Where Do We Stand Now?

Although the debate over the safety of hormone replacement still rages in the press, it appears some semblance of common sense is beginning to be heard. Yes, we need more confirming studies, but today’s women – myself included – cannot be put on hold and forced to wait another 10 to 20 years until all of the definitive studies have been completed. As with so many other issues in medicine, physicians have to use their best clinical judgment based on the information available now. Each woman needs to make these decisions with input from her own physician.

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Gina’s Journey: A Hysterectomy Story

Dr. Marina Johnson explains hysterectomies, What is a  Hysterectomy? Undergoing a hysterectomy is major surgery and when you have cancer, severe uterine prolapse or any serious condition that has failed medical therapy, it is warranted. Gina's Journey: A Hysterectomy Story

I often have women tell me – “I wish I’d never had my ovaries removed because all my problems started after I had that surgery.” Women with benign disease are sometimes told, “You’ve had all your children. You might as well take everything out so you can’t get ovarian cancer.”

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Testosterone: Achieving a Delicate Balance

Testosterone and women

 

When a woman goes through menopause and her ovaries stop producing estrogen and progesterone, the pituitary responds by increasing FSH, a hormone from the pituitary gland that has regulated these hormones throughout her reproductive life. However, when all the eggs have been depleted, no further estrogen or progesterone can be produced. Nonetheless, the pituitary, which is “hard-wired” to respond to low estrogen, continues to make increasingly higher levels of FSH.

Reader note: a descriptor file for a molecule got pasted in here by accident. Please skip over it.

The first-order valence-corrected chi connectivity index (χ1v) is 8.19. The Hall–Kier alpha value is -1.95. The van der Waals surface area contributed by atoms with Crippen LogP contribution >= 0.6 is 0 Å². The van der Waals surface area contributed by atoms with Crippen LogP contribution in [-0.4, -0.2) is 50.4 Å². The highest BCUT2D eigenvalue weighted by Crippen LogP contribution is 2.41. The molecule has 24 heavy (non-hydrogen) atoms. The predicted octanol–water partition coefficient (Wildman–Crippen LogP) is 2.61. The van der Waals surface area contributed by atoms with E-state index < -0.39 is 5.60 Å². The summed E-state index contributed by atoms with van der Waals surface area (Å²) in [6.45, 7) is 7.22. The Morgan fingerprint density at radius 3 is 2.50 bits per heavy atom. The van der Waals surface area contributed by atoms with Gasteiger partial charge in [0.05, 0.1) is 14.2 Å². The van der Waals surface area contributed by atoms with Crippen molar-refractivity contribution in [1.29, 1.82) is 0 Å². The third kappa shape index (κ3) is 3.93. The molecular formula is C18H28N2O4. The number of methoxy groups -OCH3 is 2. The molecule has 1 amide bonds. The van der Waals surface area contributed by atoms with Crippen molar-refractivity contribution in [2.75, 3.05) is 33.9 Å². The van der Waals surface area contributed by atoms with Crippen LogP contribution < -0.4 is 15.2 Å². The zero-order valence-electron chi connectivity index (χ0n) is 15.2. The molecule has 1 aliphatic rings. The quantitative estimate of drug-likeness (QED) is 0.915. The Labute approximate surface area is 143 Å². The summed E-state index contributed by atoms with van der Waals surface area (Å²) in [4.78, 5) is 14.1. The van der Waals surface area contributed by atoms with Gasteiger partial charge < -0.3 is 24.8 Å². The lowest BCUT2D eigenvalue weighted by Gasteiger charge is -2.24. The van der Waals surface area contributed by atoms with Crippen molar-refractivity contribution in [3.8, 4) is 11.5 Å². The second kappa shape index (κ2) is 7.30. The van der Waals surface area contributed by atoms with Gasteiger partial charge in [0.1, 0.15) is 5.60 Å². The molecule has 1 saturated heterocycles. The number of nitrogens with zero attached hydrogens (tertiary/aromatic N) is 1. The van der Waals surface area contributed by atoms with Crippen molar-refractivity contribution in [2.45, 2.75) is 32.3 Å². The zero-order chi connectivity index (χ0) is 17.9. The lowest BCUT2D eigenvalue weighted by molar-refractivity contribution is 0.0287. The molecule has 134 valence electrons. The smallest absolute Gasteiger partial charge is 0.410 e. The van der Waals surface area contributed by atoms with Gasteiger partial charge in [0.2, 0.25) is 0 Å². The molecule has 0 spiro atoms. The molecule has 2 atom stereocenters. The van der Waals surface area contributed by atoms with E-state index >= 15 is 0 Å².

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Joan’s Ordeal: What Drives a Physician?

When I was first starting my medical practice, menopausal problems were not taken very seriously. Hot flashes and premenstrual syndrome (PMS) were the source of a lot of jokes. Well, it isn’t funny when you feel awful and your life is falling apart. I can’t tell you how many times I’ve had women apologize for “wasting my time” with their complaints or tell me, “Thank you for listening to me.” I would always assure them that hearing their symptoms is essential for my finding the correct solution for their problem.

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Tying Your Tubes: The Rest of The Story

The Truth About Tubal Ligation

The euphemistic term “tying your tubes,” actually means the tubes are surgically and permanently severed or scarred to prevent the passage of an egg. That is after all, the goal. Tubal ligation methods may differ in their effectiveness for preventing pregnancy and in the risk of damaging the blood supply to the ovaries. Many women don’t understand that a tubal ligation may cause them to go through perimenopause prematurely. There are structures in the tubes, such as nerves and blood vessels feeding the ovaries, which can be damaged in the procedure. Damage to blood supply can affect the function of the ovaries. At the very least, after tubal ligation, some women begin having heavy bleeding with their periods and they may also develop symptoms akin to perimenopause. Rarely, tubal ligation can lead to premature menopause.

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Is It Too Late For Me to Take Estrogen?

Dr. Marina Johnson answers the question: Is it too late for me to take estrogen?